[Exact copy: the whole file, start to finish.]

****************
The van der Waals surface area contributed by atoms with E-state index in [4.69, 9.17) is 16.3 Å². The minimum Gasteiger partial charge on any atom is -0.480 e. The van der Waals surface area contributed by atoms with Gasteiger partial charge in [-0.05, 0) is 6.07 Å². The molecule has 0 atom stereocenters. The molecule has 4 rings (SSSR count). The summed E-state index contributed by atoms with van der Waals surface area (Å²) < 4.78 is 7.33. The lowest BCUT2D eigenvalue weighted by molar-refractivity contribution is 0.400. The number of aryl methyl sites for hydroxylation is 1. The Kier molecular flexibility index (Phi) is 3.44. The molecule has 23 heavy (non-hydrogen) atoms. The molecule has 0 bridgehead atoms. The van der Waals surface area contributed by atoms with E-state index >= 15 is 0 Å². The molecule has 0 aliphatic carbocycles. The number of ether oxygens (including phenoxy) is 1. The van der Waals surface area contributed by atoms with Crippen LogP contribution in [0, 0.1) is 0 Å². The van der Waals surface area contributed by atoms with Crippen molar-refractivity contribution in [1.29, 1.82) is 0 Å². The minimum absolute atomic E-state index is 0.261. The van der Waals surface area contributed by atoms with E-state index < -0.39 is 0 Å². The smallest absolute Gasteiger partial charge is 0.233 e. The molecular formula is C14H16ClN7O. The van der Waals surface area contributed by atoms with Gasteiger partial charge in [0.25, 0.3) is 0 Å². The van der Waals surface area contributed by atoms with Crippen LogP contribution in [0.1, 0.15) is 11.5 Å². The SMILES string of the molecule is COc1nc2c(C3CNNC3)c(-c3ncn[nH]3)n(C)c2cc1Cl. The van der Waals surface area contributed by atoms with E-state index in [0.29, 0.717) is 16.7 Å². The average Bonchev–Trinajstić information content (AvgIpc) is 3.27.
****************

The van der Waals surface area contributed by atoms with E-state index in [4.69, 9.17) is 16.3 Å². The minimum Gasteiger partial charge on any atom is -0.480 e. The van der Waals surface area contributed by atoms with Gasteiger partial charge in [-0.05, 0) is 6.07 Å². The molecule has 0 atom stereocenters. The molecule has 4 rings (SSSR count). The summed E-state index contributed by atoms with van der Waals surface area (Å²) < 4.78 is 7.33. The lowest BCUT2D eigenvalue weighted by molar-refractivity contribution is 0.400. The number of aryl methyl sites for hydroxylation is 1. The Kier molecular flexibility index (Phi) is 3.44. The molecule has 23 heavy (non-hydrogen) atoms. The molecule has 0 bridgehead atoms. The van der Waals surface area contributed by atoms with E-state index >= 15 is 0 Å². The molecule has 0 aliphatic carbocycles. The number of ether oxygens (including phenoxy) is 1. The van der Waals surface area contributed by atoms with Crippen LogP contribution in [0, 0.1) is 0 Å². The van der Waals surface area contributed by atoms with Crippen molar-refractivity contribution in [1.29, 1.82) is 0 Å². The minimum absolute atomic E-state index is 0.261. The van der Waals surface area contributed by atoms with E-state index < -0.39 is 0 Å². The smallest absolute Gasteiger partial charge is 0.233 e. The molecular formula is C14H16ClN7O. The van der Waals surface area contributed by atoms with Gasteiger partial charge in [0.25, 0.3) is 0 Å². The van der Waals surface area contributed by atoms with Crippen LogP contribution in [0.1, 0.15) is 11.5 Å². The SMILES string of the molecule is COc1nc2c(C3CNNC3)c(-c3ncn[nH]3)n(C)c2cc1Cl. The van der Waals surface area contributed by atoms with E-state index in [0.29, 0.717) is 16.7 Å². The average Bonchev–Trinajstić information content (AvgIpc) is 3.27.